Author Hoehne, Markus V
Article Title Continuities and changes regarding minorities in Somalia
Full text http://dx.doi.org/10.1080/01419870.2014.901547
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Source Ethnic and racial studies. vol. 38, no. 5 (Apr. 2015), p.792-807
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Call number Article
Journal Title Ethnic and racial studies.
Copy vol. 38, no. 5 (Apr. 2015), p.792-807
ISSN 0141-9870
Brief substance Somali society has long since been considered ethnically homogenous. The better known pastoral-nomadic section of society was perceived as representative. Politics and economy throughout the twentieth century were controlled by ‘majority’ clan members. ‘Minority group’ members were generally marginalized and sometimes even oppressed and exploited; during the civil war from 1991 onwards, they became easy victims for majority group militias. Previously respected religious or occupational ‘castes’ also fell victim to the general insecurity and lawlessness during that period. The civil war not only had enormous negative consequences for minority group members; in some cases, it increased the self-consciousness of minority groups and led to the formation of new identities that, in combination with international organizations and their human rights policies, provided members of certain groups with chances for resettlement or made them actively demand more rights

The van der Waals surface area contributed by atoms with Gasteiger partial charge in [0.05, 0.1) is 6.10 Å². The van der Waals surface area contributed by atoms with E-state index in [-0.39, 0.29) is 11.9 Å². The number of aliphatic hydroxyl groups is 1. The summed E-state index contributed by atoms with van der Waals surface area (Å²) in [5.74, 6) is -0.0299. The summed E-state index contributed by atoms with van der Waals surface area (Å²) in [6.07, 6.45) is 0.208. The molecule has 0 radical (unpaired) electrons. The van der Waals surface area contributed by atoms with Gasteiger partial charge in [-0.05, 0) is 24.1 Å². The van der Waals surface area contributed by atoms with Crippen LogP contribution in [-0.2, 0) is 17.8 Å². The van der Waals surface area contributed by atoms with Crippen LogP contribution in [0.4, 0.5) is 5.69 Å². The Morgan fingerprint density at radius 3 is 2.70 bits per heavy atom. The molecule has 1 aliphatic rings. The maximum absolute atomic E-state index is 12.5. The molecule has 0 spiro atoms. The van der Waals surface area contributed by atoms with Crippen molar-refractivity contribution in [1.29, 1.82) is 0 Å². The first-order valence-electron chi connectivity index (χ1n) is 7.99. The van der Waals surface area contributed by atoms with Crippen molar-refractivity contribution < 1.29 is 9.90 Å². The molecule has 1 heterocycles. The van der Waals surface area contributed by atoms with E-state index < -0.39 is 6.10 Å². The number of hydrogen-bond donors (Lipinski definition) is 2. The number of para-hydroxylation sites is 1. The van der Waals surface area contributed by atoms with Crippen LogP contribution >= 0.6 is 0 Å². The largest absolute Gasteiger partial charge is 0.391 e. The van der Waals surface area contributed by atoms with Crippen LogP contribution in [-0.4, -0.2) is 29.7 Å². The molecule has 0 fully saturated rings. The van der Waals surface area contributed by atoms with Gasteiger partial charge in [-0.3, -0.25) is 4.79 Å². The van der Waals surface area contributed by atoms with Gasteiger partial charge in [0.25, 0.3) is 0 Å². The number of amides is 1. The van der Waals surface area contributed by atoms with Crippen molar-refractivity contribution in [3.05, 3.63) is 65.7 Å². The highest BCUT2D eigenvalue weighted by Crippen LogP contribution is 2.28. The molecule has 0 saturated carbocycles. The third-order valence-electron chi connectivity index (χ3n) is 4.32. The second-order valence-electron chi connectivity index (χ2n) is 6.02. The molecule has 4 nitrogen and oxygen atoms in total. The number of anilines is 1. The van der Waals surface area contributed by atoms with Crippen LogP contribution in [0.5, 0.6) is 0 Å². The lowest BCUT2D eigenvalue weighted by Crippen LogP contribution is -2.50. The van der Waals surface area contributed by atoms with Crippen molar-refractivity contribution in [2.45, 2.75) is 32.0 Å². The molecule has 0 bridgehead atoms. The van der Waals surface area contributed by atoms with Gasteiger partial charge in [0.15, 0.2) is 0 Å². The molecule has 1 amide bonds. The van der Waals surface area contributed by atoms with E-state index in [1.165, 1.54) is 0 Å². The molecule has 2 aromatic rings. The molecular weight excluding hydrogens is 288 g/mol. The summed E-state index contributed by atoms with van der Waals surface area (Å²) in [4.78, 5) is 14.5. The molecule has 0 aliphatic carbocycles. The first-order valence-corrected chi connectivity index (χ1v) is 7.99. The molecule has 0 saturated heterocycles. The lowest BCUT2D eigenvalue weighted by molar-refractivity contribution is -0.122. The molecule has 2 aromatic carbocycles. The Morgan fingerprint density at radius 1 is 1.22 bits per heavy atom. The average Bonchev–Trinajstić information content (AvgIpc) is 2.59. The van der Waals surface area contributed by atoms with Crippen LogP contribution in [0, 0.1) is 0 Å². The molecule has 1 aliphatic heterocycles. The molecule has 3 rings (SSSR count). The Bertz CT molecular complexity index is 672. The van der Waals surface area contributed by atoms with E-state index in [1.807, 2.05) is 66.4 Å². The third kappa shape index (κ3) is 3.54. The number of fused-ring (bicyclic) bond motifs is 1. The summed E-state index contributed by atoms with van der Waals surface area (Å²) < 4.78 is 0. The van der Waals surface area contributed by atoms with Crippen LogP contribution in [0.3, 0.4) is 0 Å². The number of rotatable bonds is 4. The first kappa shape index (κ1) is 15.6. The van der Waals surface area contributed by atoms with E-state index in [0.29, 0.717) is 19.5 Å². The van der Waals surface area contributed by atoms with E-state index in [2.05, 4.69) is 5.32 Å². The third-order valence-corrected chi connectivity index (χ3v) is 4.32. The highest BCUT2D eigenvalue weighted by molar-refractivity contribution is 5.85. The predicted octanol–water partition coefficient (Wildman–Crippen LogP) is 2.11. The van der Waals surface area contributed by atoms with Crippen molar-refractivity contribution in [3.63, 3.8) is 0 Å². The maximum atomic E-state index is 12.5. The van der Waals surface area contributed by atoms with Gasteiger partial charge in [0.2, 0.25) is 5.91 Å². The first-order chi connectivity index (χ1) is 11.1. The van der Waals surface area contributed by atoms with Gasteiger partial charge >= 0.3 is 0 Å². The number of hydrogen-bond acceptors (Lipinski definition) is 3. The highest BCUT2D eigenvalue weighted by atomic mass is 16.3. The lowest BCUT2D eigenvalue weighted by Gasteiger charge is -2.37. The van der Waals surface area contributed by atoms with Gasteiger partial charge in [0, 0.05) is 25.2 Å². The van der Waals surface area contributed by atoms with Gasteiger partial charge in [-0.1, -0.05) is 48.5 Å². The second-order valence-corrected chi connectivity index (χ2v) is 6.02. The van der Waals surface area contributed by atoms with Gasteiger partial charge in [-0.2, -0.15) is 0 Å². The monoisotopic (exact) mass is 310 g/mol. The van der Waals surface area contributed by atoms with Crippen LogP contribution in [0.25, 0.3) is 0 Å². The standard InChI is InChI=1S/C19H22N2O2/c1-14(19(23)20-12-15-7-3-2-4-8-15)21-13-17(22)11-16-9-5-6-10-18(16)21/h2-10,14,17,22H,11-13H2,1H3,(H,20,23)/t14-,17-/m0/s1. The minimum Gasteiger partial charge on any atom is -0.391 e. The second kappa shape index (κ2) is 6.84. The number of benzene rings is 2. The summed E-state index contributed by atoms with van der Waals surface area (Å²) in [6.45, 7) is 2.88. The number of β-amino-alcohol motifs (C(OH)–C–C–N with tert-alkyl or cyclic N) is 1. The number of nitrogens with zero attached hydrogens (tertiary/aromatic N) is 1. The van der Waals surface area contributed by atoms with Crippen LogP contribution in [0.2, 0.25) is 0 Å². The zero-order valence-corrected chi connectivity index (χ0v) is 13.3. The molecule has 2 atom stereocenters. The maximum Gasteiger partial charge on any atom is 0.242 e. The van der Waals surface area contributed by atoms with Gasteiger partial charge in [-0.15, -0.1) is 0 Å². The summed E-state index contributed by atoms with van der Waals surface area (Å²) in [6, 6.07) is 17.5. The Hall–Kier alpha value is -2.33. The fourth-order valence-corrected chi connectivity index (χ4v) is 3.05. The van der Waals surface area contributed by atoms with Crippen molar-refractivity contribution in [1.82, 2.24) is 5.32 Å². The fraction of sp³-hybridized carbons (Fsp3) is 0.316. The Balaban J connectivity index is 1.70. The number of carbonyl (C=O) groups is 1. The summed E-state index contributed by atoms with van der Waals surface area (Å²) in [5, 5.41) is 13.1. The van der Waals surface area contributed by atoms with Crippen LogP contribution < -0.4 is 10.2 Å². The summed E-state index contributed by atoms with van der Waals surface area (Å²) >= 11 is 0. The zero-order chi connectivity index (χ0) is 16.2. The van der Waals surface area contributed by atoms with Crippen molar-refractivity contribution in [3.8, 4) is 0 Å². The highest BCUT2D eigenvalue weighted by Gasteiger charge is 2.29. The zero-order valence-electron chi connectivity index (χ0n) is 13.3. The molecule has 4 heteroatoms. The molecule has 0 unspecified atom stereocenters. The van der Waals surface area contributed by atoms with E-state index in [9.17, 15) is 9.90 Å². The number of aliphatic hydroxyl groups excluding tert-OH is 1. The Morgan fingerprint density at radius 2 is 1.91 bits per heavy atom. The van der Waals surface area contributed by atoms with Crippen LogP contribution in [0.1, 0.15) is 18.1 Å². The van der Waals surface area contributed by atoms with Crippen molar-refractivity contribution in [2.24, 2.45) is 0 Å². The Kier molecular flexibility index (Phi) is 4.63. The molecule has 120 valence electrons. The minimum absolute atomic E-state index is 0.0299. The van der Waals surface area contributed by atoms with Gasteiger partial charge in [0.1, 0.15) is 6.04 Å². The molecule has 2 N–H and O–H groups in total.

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Full text http://dx.doi.org/10.1080/01419870.2014.901547

 
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